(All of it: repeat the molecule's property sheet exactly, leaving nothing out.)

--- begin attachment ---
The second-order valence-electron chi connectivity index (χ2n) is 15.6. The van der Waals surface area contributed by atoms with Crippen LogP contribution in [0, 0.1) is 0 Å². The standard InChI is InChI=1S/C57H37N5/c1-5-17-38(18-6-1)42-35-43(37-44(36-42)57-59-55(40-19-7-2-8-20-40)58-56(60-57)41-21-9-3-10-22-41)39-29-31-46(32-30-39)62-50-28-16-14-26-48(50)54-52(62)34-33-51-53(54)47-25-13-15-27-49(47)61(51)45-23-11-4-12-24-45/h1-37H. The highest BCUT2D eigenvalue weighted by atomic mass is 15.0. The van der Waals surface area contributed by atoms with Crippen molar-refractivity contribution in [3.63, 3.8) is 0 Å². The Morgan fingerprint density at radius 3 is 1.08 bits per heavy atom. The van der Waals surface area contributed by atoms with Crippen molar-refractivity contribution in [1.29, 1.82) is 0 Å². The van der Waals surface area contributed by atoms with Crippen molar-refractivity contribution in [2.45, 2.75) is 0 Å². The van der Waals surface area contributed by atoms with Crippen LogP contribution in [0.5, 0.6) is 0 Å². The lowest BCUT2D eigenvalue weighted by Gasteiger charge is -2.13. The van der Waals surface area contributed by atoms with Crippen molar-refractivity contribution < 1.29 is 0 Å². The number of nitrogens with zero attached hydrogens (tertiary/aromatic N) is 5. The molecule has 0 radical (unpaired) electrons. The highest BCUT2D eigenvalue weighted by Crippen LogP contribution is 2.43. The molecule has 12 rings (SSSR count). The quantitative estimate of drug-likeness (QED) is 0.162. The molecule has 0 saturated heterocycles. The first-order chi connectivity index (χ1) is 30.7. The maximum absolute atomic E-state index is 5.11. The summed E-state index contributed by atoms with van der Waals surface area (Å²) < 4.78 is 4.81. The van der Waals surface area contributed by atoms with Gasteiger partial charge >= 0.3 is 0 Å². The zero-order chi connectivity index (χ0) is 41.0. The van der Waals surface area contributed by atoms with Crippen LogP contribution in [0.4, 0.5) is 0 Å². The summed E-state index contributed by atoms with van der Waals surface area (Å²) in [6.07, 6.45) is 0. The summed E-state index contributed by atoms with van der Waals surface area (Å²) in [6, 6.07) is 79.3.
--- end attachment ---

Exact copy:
The second-order valence-electron chi connectivity index (χ2n) is 15.6. The van der Waals surface area contributed by atoms with Crippen LogP contribution in [0, 0.1) is 0 Å². The standard InChI is InChI=1S/C57H37N5/c1-5-17-38(18-6-1)42-35-43(37-44(36-42)57-59-55(40-19-7-2-8-20-40)58-56(60-57)41-21-9-3-10-22-41)39-29-31-46(32-30-39)62-50-28-16-14-26-48(50)54-52(62)34-33-51-53(54)47-25-13-15-27-49(47)61(51)45-23-11-4-12-24-45/h1-37H. The highest BCUT2D eigenvalue weighted by atomic mass is 15.0. The van der Waals surface area contributed by atoms with Crippen molar-refractivity contribution in [3.63, 3.8) is 0 Å². The Morgan fingerprint density at radius 3 is 1.08 bits per heavy atom. The van der Waals surface area contributed by atoms with Crippen molar-refractivity contribution in [1.29, 1.82) is 0 Å². The van der Waals surface area contributed by atoms with Crippen molar-refractivity contribution in [2.45, 2.75) is 0 Å². The van der Waals surface area contributed by atoms with Crippen LogP contribution in [0.5, 0.6) is 0 Å². The lowest BCUT2D eigenvalue weighted by Gasteiger charge is -2.13. The van der Waals surface area contributed by atoms with Crippen molar-refractivity contribution < 1.29 is 0 Å². The number of nitrogens with zero attached hydrogens (tertiary/aromatic N) is 5. The molecule has 0 radical (unpaired) electrons. The highest BCUT2D eigenvalue weighted by Crippen LogP contribution is 2.43. The molecule has 12 rings (SSSR count). The quantitative estimate of drug-likeness (QED) is 0.162. The molecule has 0 saturated heterocycles. The first-order chi connectivity index (χ1) is 30.7. The maximum absolute atomic E-state index is 5.11. The summed E-state index contributed by atoms with van der Waals surface area (Å²) < 4.78 is 4.81. The van der Waals surface area contributed by atoms with Gasteiger partial charge >= 0.3 is 0 Å². The zero-order chi connectivity index (χ0) is 41.0. The van der Waals surface area contributed by atoms with Crippen LogP contribution in [0.4, 0.5) is 0 Å². The summed E-state index contributed by atoms with van der Waals surface area (Å²) in [6.07, 6.45) is 0. The summed E-state index contributed by atoms with van der Waals surface area (Å²) in [6, 6.07) is 79.3.